Dark Days Call For Bright Interiors: This UK Homestead Is Our Winter Design Inspo
Where does your mind go when you picture the perfect place to spend the holidays? Mine travels straight to a small town in the English countryside, where I'm surrounded by cozy nooks, fragrant seasonal greenery, and moody lighting—in other words, Lois Connors' (@colourfulleopard) homestead. Here, the designer and vintage lover shows us around her charming space and shares her favorite ways to make any home feel cozier with antique finds, nature-inspired touches, and plenty of seasonal décor.
What are three words that describe your design philosophy at home?
Evolving, eclectic, balanced.
What's the oldest thing in your home? Newest?
We have a beautiful antique Victorian pine chest, which houses blankets and spare cushions in the dining room. Our newest is my son's desk for his newly decorated teen bedroom.
I love all your vintage finds! How long have you been shopping vintage, and what are your top tips for finding quality pieces?
Thank you! I have been a secondhand/vintage lover for a long time. I started shopping vintage for financial reasons originally and also love finding unique, interesting pieces. My No. 1 tip (if budget allows) is if you love something in the first instance, get it! It won't be there when you go back. Also, vary where you shop. Don't just visit the same places. If I'm visiting a new town, I always make time to pop into thrift/charity shops. They can be a totally different vibe wherever you are!
Have you always had a more maximalist aesthetic, or is it something you've developed over time?
"Maximalism" feels like it's become a familiar interior style over the past two years, but previous to that, I had never heard of it! I would have described myself as a collector with eclectic taste. I've always been drawn to pattern and texture, and it's nice to have the terminology to describe this style now. However, there are many variations and niches within maximalism—some lean more toward color; some are dark and moody. Variety is the spice of life!
What noises can be heard in your home? What smells are there?
My home is very quiet in the daytime when the children are at school. I work from home, and it's peaceful. However, it's full of noise, arguing, and laughter when the family is home. We are mid-terrace so we have the normal noise of life coming through the walls from our neighbors! I like to fragrance my home with diffusers and scented candles—I'm a fan of rich, perfumed scents.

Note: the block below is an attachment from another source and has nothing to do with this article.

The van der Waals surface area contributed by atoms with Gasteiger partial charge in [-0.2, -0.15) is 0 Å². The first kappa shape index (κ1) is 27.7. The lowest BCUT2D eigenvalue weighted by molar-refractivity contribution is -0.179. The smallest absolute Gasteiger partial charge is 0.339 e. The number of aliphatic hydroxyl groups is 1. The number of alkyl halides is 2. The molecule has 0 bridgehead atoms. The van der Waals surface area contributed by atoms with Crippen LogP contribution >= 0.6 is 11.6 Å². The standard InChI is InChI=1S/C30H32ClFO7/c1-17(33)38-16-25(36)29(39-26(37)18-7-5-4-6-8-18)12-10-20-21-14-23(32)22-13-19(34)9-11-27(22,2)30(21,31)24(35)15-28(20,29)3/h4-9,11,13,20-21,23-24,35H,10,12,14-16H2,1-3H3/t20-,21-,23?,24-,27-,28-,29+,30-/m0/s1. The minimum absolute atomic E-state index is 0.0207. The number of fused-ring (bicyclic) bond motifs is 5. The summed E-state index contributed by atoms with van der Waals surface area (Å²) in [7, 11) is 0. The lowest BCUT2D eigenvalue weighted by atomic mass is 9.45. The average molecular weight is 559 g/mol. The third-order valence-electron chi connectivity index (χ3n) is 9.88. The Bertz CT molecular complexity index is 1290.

What's the most sentimental thing in your home, and what's the story behind it?
Probably my youngest son's bedroom; it's where we took part in a TV show in the UK for a room-swap makeover last year! His Japanese-inspired bedroom is a big hit with us all, and the wallpaper is signed by the designer. It's very special.
Does your home change at all from one season to another? If so, what changes are you making as we head into fall?
I'm a big fan of seasonal décor and embracing seasonal change, particularly during the darker months. My favorite months are September through December, and my home is a great backdrop for beautiful festive scenes. I love traditional Christmas colors and also lots of natural nature-inspired décor. I'm an avid fan of fireplace styling, so most of my seasonal décor centers around ours.
How does your home promote your health and wellness?
Our home is our sanctuary and safe place, and I'm a huge believer its design should reflect this. We have lots of cozy, comfy areas (at least one in every room) and low lighting/lamps to aid in relaxation in the evening. My décor is inspired by nature, and my favorite color is green, so we have lots of floral patterns, forest wallpaper, and green walls to add calm and balance to the business of the décor!
What does the word "home" mean to you?
Home to me means a place to escape back to at the end of a busy day. It's where comfort and relaxation are guaranteed—where my family and cats are. It is a reflection of my life and everything that I love and somewhere I can express myself freely.
Recreate the look
Emma Loewe is the Sustainability and Health Director at mindbodygreen and the author of Return to Nature: The New Science of How Natural Landscapes Restore Us. She is also the co-author of The Spirit Almanac: A Modern Guide To Ancient Self Care, which she wrote alongside Lindsay Kellner.
Emma received her B.A. in Environmental Science & Policy with a specialty in environmental communications from Duke University. In addition to penning over 1,000 mbg articles on topics from the water crisis in California to the rise of urban beekeeping, her work has appeared on Grist, Bloomberg News, Bustle, and Forbes. She's spoken about the intersection of self-care and sustainability on podcasts and live events alongside environmental thought leaders like Marci Zaroff, Gay Browne, and Summer Rayne Oakes.